The priest commenced the communion ceremony, himself partaking at the altar. Afterwards, most of the congregation -save myself- lined up the centre aisle to recieve the sancrament. The queue moved briskly. At the very end, and elderly woman with a wreath of white hair, leaning heavily on her cane and the young woman assisting her, made a laboured but determined pilgrimage to the altar. Each few steps came with the price of several minutes. Finally the only one coming forward, and still 2o feet to go, a nun in a black habit swayed forward with the communion.

Kneeling and praying in Spanish, and the service was over.

Worshipers rushed forward. Many carried candles, some photographs of the Virgin, and one man carried a rather large sculpture of the crucifiction of Christ, blood graphically displayed running over his tortured, agonizing body.

A priest in a white robe held a paddle like object filled with holy water. With a flick of his wrist, he sprayed the crowd, blessing the objects held upwards. I stood in the rear, patiently holding my candle and waiting my turn. Several spray ensured both me and my candle were throroughly blessed. Holy water beading on the white wax, I followed the rest of the candle-toting crowd through a side door. We emerged into a hallway the overlooked a square garden in the center of the church. Looking upwards, you could see the second floor where I assumed the priests and nuns resided. The stonework glowed dimly in the sunshine, the garden tangled yet orderly. It was the perfect picture of tranquillity.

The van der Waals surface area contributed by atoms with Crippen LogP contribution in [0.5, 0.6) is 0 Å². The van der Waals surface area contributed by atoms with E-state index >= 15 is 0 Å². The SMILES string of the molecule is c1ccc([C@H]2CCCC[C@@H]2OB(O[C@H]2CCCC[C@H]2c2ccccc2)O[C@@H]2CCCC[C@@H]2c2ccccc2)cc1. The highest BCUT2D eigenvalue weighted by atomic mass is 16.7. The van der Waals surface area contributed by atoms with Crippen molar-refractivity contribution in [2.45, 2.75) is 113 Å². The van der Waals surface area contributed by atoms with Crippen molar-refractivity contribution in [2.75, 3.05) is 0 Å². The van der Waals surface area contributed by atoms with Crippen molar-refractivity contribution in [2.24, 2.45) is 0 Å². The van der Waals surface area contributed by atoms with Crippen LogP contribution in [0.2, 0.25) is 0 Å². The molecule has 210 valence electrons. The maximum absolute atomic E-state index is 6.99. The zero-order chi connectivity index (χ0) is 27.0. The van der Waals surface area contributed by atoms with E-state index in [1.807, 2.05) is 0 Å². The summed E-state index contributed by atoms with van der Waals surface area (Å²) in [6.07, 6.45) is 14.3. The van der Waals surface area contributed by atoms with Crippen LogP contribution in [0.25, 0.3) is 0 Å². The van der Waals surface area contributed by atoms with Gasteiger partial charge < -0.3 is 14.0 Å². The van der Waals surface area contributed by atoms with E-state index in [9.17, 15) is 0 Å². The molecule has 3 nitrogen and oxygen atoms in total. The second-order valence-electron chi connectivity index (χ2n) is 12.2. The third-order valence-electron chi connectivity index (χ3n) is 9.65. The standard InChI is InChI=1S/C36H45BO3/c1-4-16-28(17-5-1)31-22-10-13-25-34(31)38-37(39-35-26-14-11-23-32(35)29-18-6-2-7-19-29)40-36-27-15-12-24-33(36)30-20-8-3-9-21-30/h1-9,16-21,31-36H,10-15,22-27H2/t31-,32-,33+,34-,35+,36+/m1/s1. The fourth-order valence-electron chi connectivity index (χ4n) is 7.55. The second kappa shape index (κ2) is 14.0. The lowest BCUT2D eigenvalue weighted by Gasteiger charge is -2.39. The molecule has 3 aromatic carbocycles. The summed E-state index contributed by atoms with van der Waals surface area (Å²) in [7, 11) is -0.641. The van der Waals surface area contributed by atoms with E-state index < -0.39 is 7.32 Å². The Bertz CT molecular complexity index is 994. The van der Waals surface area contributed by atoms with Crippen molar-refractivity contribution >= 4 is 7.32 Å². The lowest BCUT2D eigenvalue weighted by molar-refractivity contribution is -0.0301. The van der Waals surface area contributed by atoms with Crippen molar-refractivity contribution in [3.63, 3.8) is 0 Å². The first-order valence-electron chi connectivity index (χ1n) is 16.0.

But forget religious revererance, it was a shoving match. Unheeding of their neighbours, the parishoners pushed forward towards the long, semi-enclosed area, complete with fume hoods, that housed several hundred candles of all sizes. On one wall, a large relief mural of the virgin, with a giant, erupting volcano behind her, gave a symbolic depiction of what it must be like to be a Catholic in Baños, a town continually threatened but fiery volcanic death. It was evacuated a recently as January of this year, and on clear days, one can see the volcano still spouting large amounts of ash into the blue sky.

I once more waited in the back, content with observing the peole. A native woman, clad in well worn traditional clothing, with a leather face and flashing a grin with yellow, protruding teet that spoke of a lifetime with no dentistry, held the hand of her boy, sporting jeans and a t-shirt, and to top it off, running shoes that flashed little lights as he bounced in place. He looked like any Canadian child. Mother and son, each from a different era, and likely to have completely different lives.